CGB Rewind: The story so far for Ontario’s igaming market

A look into how Ontario’s market launch has gone as the year has progressed

One of the biggest gambling markets to go live not only in Canada but in North America this past year was Ontario’s sports betting and igaming market, bringing the grey market into the regulated landscape.

At the end of January, operators were given a launch date of April 4 for their sports betting and igaming offerings with Paul Burns, President and CEO of the Canadian Gaming Association, calling the announcement “another major milestone and achievement for Ontario’s gaming industry”.

However, the Mississaugas of Scugog Island First Nation (MSIFN) community challenged the decision, claiming it violated a constitutional right to consultation with Indigenous leaders.

Before its launch had even taken place, Ontario was given a lot of hype and big expectations due to its population size, framework, and potential to produce a competitive marketplace.

Back in March, theScore’s President and Chief Operating Officer, Benjie Levy, highlighted the province to become one of North America’s most lucrative igaming markets

The province is under the regulation of iGaming Ontario, a subsidiary of the Alcohol and Gaming Commission of Ontario (AGCO) which had given the responsibility to create a safe, regulated and competitive online gaming market. It is also controlled by the Ontario Lottery and Gambling Corporation (OLG).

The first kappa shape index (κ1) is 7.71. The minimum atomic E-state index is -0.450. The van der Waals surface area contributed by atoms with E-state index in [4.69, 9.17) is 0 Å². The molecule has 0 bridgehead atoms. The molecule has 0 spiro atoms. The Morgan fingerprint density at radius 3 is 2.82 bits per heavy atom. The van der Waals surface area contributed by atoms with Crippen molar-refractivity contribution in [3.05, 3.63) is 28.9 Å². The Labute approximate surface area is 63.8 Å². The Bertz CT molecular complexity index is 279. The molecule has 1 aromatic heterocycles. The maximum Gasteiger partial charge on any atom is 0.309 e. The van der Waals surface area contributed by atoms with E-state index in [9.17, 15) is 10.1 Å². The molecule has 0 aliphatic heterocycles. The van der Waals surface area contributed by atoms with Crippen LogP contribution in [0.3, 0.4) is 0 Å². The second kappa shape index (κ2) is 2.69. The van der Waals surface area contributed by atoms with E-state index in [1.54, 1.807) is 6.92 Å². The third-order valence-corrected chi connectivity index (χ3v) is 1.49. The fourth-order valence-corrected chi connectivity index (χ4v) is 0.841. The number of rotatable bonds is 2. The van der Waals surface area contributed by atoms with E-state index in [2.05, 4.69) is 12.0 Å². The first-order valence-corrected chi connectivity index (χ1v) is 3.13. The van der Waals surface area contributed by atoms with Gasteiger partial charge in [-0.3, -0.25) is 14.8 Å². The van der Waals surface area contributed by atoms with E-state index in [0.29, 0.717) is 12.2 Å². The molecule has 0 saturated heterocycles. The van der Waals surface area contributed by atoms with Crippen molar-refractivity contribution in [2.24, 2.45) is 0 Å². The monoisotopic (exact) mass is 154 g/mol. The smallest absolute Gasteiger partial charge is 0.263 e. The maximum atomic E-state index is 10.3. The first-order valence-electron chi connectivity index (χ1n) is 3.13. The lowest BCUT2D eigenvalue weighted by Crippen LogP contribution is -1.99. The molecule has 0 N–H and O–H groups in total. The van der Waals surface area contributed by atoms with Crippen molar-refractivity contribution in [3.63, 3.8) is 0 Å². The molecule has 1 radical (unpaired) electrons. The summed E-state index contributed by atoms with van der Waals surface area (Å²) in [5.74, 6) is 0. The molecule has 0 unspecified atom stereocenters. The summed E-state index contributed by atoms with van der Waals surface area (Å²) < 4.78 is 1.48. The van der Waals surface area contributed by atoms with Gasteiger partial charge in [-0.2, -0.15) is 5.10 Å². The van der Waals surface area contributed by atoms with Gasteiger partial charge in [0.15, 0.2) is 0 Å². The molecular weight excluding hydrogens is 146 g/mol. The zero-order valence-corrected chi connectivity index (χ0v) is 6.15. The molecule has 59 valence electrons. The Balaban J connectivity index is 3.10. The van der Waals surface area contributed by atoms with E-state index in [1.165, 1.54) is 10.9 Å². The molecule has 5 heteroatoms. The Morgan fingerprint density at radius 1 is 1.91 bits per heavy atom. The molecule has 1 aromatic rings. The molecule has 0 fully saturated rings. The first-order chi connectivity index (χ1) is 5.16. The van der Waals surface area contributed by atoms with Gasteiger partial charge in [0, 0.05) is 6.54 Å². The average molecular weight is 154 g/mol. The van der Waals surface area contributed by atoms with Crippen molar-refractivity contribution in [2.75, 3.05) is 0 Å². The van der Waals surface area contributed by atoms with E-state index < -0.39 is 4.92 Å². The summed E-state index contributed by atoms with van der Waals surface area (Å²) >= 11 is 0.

One of the key drivers by the regulators is promoting responsible gaming. As such, the Responsible Gaming Council’s (RGC) RG Check Accreditation program is integrated into the entry requirements for the igaming market.

The province’s regulators also put in place a transition period to allow grey market operators to switch to the regulated market, giving them until the end of October to do so. There are also limitations on advertising.

With an open license model, operators and suppliers that went live on launch day include theScore, PointsBet, 888, FanDuel, Caesars, Kindred, Light & Wonder, Kambi, Rush Street Interactive, LeoVegas, BetMGM, and bet365. Others soon followed including DraftKings, Genius Sports, Paysafe, NorthStar Gaming, and Bally’s.

A survey by OntarioBets discovered that money line bets were the most popular form of wagers amongst Ontarians, and the province prefers to wager on the NBA over the NHL.

In June, Doug Hood, Project Director of Sports Betting at the AGCO, reflected on the launch of online sports betting and igaming in Ontario, calling it a “success”.

Soon, however, the AGCO began issuing fines, as Unibet, PointsBet, BetMGM, and DraftKings were penalized.

“The first financial figures and statements about the Ontario market came as operators published their Q2 2022 reports, with many expecting even bigger numbers from the market in the future, while others tempered expectations.

At the end of August, the iGO released its first quarterly report for the province, declaring just $124m in revenue over the first three months of the market’s operations, with a handle of $4.07bn.

The transition period for grey market operations to move to the regulated Ontario market closed at the end of October.

Around the same time, the iGO announced that the market’s handle had grown by close to $2bn in its second quarter of operations to $6.04bn, with revenue standing at $267m.

Close to the end of the year, the Mohawk Council of Kahnawa:ke (MCK) also filed a legal challenge to Ontario’s online gambling market with the Ontario Superior Court.

The AGCO also issued an order to all operators in the province to stop offering and accepting wagers on UFC events due to betting integrity concerns.

As Ontario moves into 2023, the market is still filled with optimism, but expectations may need to be revisited.

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